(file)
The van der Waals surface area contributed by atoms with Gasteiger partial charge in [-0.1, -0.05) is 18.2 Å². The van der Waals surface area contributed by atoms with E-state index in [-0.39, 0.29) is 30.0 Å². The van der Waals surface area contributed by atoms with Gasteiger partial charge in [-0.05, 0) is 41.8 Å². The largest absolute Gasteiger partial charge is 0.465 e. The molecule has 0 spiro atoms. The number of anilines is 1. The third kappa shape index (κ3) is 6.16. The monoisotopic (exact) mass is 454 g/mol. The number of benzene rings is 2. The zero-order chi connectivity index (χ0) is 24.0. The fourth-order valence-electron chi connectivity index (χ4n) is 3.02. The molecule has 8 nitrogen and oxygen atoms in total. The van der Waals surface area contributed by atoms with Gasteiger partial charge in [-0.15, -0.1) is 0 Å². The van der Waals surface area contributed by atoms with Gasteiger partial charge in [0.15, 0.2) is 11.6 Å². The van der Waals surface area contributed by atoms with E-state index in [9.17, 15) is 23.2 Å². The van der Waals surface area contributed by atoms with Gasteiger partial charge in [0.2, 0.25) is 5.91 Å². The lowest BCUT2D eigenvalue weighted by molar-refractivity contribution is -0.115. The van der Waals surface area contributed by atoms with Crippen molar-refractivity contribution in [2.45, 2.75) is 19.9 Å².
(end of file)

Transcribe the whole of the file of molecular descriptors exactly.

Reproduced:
The van der Waals surface area contributed by atoms with Gasteiger partial charge in [-0.1, -0.05) is 18.2 Å². The van der Waals surface area contributed by atoms with E-state index in [-0.39, 0.29) is 30.0 Å². The van der Waals surface area contributed by atoms with Gasteiger partial charge in [-0.05, 0) is 41.8 Å². The largest absolute Gasteiger partial charge is 0.465 e. The molecule has 0 spiro atoms. The number of anilines is 1. The third kappa shape index (κ3) is 6.16. The monoisotopic (exact) mass is 454 g/mol. The number of benzene rings is 2. The zero-order chi connectivity index (χ0) is 24.0. The fourth-order valence-electron chi connectivity index (χ4n) is 3.02. The molecule has 8 nitrogen and oxygen atoms in total. The van der Waals surface area contributed by atoms with Gasteiger partial charge in [-0.15, -0.1) is 0 Å². The van der Waals surface area contributed by atoms with Gasteiger partial charge in [0.15, 0.2) is 11.6 Å². The van der Waals surface area contributed by atoms with E-state index in [9.17, 15) is 23.2 Å². The van der Waals surface area contributed by atoms with Gasteiger partial charge in [0.2, 0.25) is 5.91 Å². The lowest BCUT2D eigenvalue weighted by molar-refractivity contribution is -0.115. The van der Waals surface area contributed by atoms with Crippen molar-refractivity contribution in [2.45, 2.75) is 19.9 Å².